Free home kit lets women test for 2 sexually transmitted diseases

Research effort focuses on chlamydia, gonorrhea

August 04, 2004|By Erika Niedowski | Erika Niedowski,SUN STAFF

Maryland women who want to be screened for two sexually transmitted diseases can now do it at home instead of traipsing to the doctor's office for an uncomfortable pelvic exam, under a pilot program led by researchers at the Johns Hopkins School of Medicine.

The study, funded by the Centers for Disease Control and Prevention in Atlanta, offers free kits from local pharmacies that allow women to test themselves for chlamydia and gonorrhea, then send a sample back to a Hopkins lab in a postage-paid envelope.

The results are available by telephone - using a kit number and password - in about a week. Follow-up treatment, if needed, is also free.

"We're thinking that the more available the test is and the more we can educate people about the disease, maybe that will have an impact," said infectious disease specialist Charlotte Gaydos, an associate professor of medicine at Hopkins and the study's lead investigator.

"What we hope to do is to influence these women to try to keep themselves healthy and to test themselves," she said.

Research has shown that self-collected tests are as accurate as a doctor's cervical exam - and, to women, more comfortable and less intrusive.

The kits, which will be available for six months as part of the study, contain a sterile swab, a consent form and a questionnaire. Administering the test takes 15 seconds. The client then seals the swab in a plastic tube and sends it for testing.

If the test comes back positive for disease, she'll be given a referral to a nearby clinic for treatment, which usually cures the problem.

The CDC recommends that sexually active women age 25 and younger be screened for chlamydia and other STDs every year.

More than 834,000 chlamydia cases were reported to the agency in 2002, making it the most frequently reported bacterial STD in the United States. The disease can be transmitted during oral, anal or vaginal sex or from a mother to her child during a vaginal birth.

Screening is critical because many infected women - up to 90 percent by some estimates - don't exhibit symptoms. Left untreated, chlamydia can cause a variety of health problems, including pelvic inflammatory disease, which can lead to infertility, chronic pelvic pain and ectopic pregnancies.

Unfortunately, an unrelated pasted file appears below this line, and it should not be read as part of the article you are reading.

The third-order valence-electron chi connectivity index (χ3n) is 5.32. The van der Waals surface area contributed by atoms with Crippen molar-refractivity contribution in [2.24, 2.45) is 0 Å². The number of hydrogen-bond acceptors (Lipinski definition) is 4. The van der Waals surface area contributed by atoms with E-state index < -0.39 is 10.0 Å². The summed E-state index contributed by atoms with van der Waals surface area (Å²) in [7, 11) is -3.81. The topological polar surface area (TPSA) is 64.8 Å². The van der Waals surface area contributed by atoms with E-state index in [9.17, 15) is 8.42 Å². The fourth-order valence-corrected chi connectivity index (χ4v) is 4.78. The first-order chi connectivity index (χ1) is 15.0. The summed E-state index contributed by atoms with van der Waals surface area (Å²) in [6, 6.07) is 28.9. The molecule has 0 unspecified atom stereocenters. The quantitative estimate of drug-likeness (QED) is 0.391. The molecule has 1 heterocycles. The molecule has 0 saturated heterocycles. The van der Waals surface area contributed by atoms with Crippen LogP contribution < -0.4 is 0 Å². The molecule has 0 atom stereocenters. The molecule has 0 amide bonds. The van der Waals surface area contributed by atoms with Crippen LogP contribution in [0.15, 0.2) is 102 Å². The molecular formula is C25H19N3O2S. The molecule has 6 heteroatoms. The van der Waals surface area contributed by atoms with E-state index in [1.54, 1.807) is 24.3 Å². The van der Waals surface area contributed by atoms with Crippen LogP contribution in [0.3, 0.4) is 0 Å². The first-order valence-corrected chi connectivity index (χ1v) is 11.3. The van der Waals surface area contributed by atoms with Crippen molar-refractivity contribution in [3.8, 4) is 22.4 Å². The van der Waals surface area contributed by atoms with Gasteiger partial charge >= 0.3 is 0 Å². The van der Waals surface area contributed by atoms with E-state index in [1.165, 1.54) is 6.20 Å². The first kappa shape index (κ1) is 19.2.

"It's easily curable with one single dose of an antibiotic, so it's important that [women] take the responsibility to get themselves tested," Gaydos said.

The kits, which come in brown paper packaging, are available throughout the state at participating pharmacies and recreation centers (a list of sites is at www.iwantthekit.org). If a woman doesn't feel comfortable asking for one, she can print out a coupon, much like a prescription, and hand it to the pharmacist, or fill out a form online and receive the kit by mail.

After six months, Gaydos and her colleagues will evaluate how many women used the kit, how easy the results were to access and how many of the patients who required treatment followed through.

Dr. Eva Hersh, director of primary care medicine at Chase Brexton Health Services, said that because sexually transmitted diseases are primarily confined to high-risk groups, widespread screening might not detect a lot of infections.

"I would anticipate this being done by the `worried well,' " said Hersh, who also runs Chase Brexton's STD clinic.

She said some doctors might resist such a home STD test, believing it should be given annually in conjunction with a Pap smear, a common test for cervical cancer.

"Some people, particularly gynecologists, probably are going to object and say women should be getting these when they get their Paps, and this will mean they won't get their Paps," Hersh added. "But I doubt it. I think anything that increases screening is probably a good thing."

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